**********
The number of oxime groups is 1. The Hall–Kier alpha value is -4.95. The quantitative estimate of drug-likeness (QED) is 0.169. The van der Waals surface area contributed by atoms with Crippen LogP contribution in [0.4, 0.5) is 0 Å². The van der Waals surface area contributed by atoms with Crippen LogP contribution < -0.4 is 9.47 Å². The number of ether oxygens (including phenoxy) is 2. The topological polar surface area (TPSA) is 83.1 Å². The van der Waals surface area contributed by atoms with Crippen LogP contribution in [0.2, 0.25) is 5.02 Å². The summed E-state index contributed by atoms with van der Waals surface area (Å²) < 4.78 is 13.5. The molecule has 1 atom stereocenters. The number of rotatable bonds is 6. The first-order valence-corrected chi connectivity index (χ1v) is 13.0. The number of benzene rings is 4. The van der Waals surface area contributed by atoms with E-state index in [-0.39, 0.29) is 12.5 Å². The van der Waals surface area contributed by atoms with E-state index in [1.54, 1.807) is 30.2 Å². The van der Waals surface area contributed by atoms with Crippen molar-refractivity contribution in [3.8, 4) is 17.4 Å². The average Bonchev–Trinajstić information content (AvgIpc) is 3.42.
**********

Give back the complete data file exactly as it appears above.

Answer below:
The number of oxime groups is 1. The Hall–Kier alpha value is -4.95. The quantitative estimate of drug-likeness (QED) is 0.169. The van der Waals surface area contributed by atoms with Crippen LogP contribution in [0.4, 0.5) is 0 Å². The van der Waals surface area contributed by atoms with Crippen LogP contribution < -0.4 is 9.47 Å². The number of ether oxygens (including phenoxy) is 2. The topological polar surface area (TPSA) is 83.1 Å². The van der Waals surface area contributed by atoms with Crippen LogP contribution in [0.2, 0.25) is 5.02 Å². The summed E-state index contributed by atoms with van der Waals surface area (Å²) < 4.78 is 13.5. The molecule has 1 atom stereocenters. The number of rotatable bonds is 6. The first-order valence-corrected chi connectivity index (χ1v) is 13.0. The number of benzene rings is 4. The van der Waals surface area contributed by atoms with E-state index in [-0.39, 0.29) is 12.5 Å². The van der Waals surface area contributed by atoms with E-state index in [1.54, 1.807) is 30.2 Å². The van der Waals surface area contributed by atoms with Crippen molar-refractivity contribution in [3.8, 4) is 17.4 Å². The average Bonchev–Trinajstić information content (AvgIpc) is 3.42.